Several bands before she found Sleater-Kinney, she got a chance to try out for one of her all time favorite acts, 7 Year Bitch. She didn’t make the cut, but Elizabeth Davis, who auditioned her, would see her perform and tell her she was great years later, without realizing they had met.
“I was relieved that music had done exactly what I’d always wanted it to do,” she reads, “which was turn me into someone else.”
Olympia, Washington, had shown her the way to her musical destiny. She left it shortly after helping to organize its first Ladyfest, after listening to her collaborators shit on the fact that much of the attention for what they were doing seemed to focus on the fact that Sleater-Kinney would play it.
In that moment, she finds herself apologizing for her success, even as she lent its credibility to an event meant, ostensibly, to help other women succeed.
It seems as though, in writing the book, Ms. Brownstein comes to terms with the fact that she wanted her music to mean something, to reach people and to sell albums. Yet, as she tells the story of switching labels in the chapter “Selling Out,” she writes of their hesitation about how their community would perceive moving to a bigger label. She writes, “If you wished for more, you had to keep it a secret.”
Ms. Brownstein never really articulates what her ambitions were, but she gives hints. For example, saying, “I wanted our shows not just to be galvanic. I wanted to destroy the room.”
‘Sleater-Kinney was nothing you can do half-assed or half-heartedly.’
It does seem to be about carving out a unique musical space. To be powerful without being pretty. To enrapture listeners without coddling them. In this way, it helps to experience her exegesis as an audiobook, which is able to throw in sample riffs along the way
Listening to her break it down helped me to parse their sound in new ways. If you’re not familiar, Sleater-Kinney is two guitars and drums. No bass. No keyboard. No laptop beats.
“My entire style of playing was built around someone else playing with me,” she says, which is maybe her most helpful insight. She describes their songs as a conversation, but usually its participants are talking over each other.
She says, “As a listener, you have to decide what to follow.” And, later, “Everything inside the songs was on the verge of breaking apart.” Later still, she calls it “sonic misanthropy.”
There is nothing easy about Sleater-Kinney’s music. It sounds weird, but not precious weird, like a They Might Be Giants song. It’s intense, without being all testosterone, like Soundgarden, or overlaid with blues, like the Stones. If any band I know shares a similar northwest weirdness it might be Modest Mouse, but that’s a reach.
Both Ms. Brownstein and Corin Tucker sing on the tracks, and their vocals always appear to be mixed at about the same level, though Ms. Tucker’s unearthly voice has a way of carving its own space. That isn’t how the band presents her.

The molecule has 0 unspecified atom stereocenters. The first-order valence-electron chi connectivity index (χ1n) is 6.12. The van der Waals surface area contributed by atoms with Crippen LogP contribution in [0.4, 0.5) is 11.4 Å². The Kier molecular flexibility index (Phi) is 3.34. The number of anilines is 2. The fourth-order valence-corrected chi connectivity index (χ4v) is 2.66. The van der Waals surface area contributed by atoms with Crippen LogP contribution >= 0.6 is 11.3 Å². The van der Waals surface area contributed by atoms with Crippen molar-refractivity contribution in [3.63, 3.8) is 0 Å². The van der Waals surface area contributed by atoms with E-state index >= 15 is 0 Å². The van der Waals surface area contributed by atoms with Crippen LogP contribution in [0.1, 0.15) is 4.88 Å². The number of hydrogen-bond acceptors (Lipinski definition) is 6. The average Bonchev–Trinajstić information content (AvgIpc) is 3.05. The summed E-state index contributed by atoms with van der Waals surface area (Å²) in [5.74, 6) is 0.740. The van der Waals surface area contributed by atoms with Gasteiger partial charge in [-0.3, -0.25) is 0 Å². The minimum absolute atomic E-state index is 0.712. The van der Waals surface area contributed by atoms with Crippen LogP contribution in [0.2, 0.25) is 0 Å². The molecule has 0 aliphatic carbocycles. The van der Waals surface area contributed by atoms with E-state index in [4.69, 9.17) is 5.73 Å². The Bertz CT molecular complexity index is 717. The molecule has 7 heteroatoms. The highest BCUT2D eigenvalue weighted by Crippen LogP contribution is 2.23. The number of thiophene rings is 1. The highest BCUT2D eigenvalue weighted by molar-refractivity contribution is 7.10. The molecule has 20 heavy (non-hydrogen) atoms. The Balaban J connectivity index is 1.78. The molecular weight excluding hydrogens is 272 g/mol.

A songs and its lyrics are synonomous, but I never experienced Sleater-Kinney as text. They have a few songs, such as “The Ballad of a Ladyman” (All Hands On The Bad One) and “Prisstina” (One Beat) that spell themselves out, but their songs aren’t generally impenetrable. For example, she opened up “Jumpers” (The Woods) for me, as if I’d never heard it before. It’s a song about suicides in San Francisco, which is obvious with even a casual attempt to follow along.
It’s weird. When I listen to their music, the words are familiar. I know where they land before they do. I know what they are, as objects, as notes in the sound that I can ‘play’ with my own voice, but it’s sonic, not didactic.
The smart set seemed to finally get their charms with the band’s seventh album The Woods. It had been four years since Time had called them the best band in America, but all the sudden every hip critic was saying 2005’s entry was obviously the best album. Full stop.
I might be completely alone in this, but for me it was always their sixth, One Beat. Each of their albums feels for me like battling through the classic arcade game Gauntlet’s hordes of ghosts and trolls, grabbing treasure and drumsticks and dropping down tunnels, but nothing hurts you and nothing slows you down and you’re just as strong at the end as when you started. It’s just that in One Beat, that’s the one where it feels like you’re doing it best.
Which could just be because it was the first new album from the band right after it clicked for me. As Ms. Brownstein herself writes, music that changes your life does so at the moment in time you find it.
Another audiobook broke down what was going on in the mind of someone who did something unique on stage. Steve Martin’s reading of his memoir, Born Standing Up. His only covers his life up to the moment he walked out of stand up comedy, never to return. Similarly, Hunger Makes Me a Modern Girl deals with Ms. Brownstein’s life as a musician, even though word has it she’s done some TV since.
Having played twice now Ms. Brownstein’s account, I can hear her body of music better. If that’s something other listeners are interested in, this would be a story worth listening to.